Survivals of the theory of a universal deluge in the nineteenth century
Stories of a Great Flood interpreted as solar, lunar, or stellar myths
Evidence of geology against a universal deluge
Philosophical theories of a universal primeval ocean
Many flood stories probably reminiscences of real events
Memorable floods in Holland
Floods caused by earthquake waves in the Pacific
Some flood stories in the Pacific probably reminiscences of earthquake waves
Inundations caused by heavy rains
Babylonian story explained by annual inundation of the Euphrates valley
Suess's theory of a flood caused by an earthquake and a typhoon
Objections to the theory
Diluvial traditions partly legendary, partly mythical
Myths of observation based on geological configuration and fossils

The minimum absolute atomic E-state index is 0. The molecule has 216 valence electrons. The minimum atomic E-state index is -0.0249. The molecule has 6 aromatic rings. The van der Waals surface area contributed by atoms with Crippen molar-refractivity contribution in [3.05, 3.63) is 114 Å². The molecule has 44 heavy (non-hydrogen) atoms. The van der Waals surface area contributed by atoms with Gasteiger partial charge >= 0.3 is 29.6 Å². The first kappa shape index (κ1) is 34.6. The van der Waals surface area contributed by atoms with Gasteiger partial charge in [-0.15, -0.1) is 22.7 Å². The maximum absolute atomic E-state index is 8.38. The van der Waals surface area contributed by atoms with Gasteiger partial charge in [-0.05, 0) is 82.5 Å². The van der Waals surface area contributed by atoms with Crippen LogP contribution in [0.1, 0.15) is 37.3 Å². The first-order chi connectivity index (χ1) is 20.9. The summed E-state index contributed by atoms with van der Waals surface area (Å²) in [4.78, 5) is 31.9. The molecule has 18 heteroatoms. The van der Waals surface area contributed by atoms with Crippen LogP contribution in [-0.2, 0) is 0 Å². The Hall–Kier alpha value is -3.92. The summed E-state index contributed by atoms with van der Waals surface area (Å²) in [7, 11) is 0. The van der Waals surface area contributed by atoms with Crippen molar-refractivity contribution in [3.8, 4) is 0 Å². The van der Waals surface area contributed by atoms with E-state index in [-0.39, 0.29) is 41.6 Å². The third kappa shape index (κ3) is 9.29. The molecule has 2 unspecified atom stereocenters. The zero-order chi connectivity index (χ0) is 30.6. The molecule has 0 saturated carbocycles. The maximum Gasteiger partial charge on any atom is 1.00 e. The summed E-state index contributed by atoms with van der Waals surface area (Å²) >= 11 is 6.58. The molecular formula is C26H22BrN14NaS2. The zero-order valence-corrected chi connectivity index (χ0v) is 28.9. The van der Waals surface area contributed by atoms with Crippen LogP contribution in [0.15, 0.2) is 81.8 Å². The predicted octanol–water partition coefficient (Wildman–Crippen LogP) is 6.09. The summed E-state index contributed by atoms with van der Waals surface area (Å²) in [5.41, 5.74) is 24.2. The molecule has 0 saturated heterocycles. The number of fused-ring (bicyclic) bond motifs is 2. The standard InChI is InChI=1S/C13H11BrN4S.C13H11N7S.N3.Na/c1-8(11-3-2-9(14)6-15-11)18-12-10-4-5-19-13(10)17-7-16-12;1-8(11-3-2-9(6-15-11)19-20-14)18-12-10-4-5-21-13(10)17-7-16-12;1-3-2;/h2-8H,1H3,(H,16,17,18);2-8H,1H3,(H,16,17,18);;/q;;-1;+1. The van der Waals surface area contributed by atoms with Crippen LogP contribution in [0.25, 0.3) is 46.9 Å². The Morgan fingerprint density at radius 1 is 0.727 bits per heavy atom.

All flood stories probably comparatively recent

CHAPTER V: THE TOWER OF BABEL
The Tower of Babel and the confusion of tongues
Later Jewish legends as to the Tower of Babel
The Tower of Babel probably a reminiscence of a temple-tower
Two such ruined temple-towers at Babylon
The mound of Babil, formerly a temple of Marduk
Inscriptions of Nabopolassar and Nebuchadnezzar at Babil
The mound of Birs-Nimrud formerly a temple of Nebo
Inscription of Nebuchadnezzar at Birs-Nimrud
Ruined temple-tower at Ur of the Chaldees
Inscription of Nabonidus at Ur
The temple-tower at Ur perhaps seen by Abraham
Theories as to the primitive language of mankind
Experimental attempts to determine the primitive language
African stories like that of the Tower of Babel
Story told by the Anals of Assam
Story told of the pyramid of Cholula in Mexico
Story told by the Toltecs of Mexico
Karen and Mikir versions of the Tower of Babel
Admiralty Islands' version of the Tower of Babel
Stories as to the origin of the diversity of tongues in Greece, Africa, Assam, Australia, and America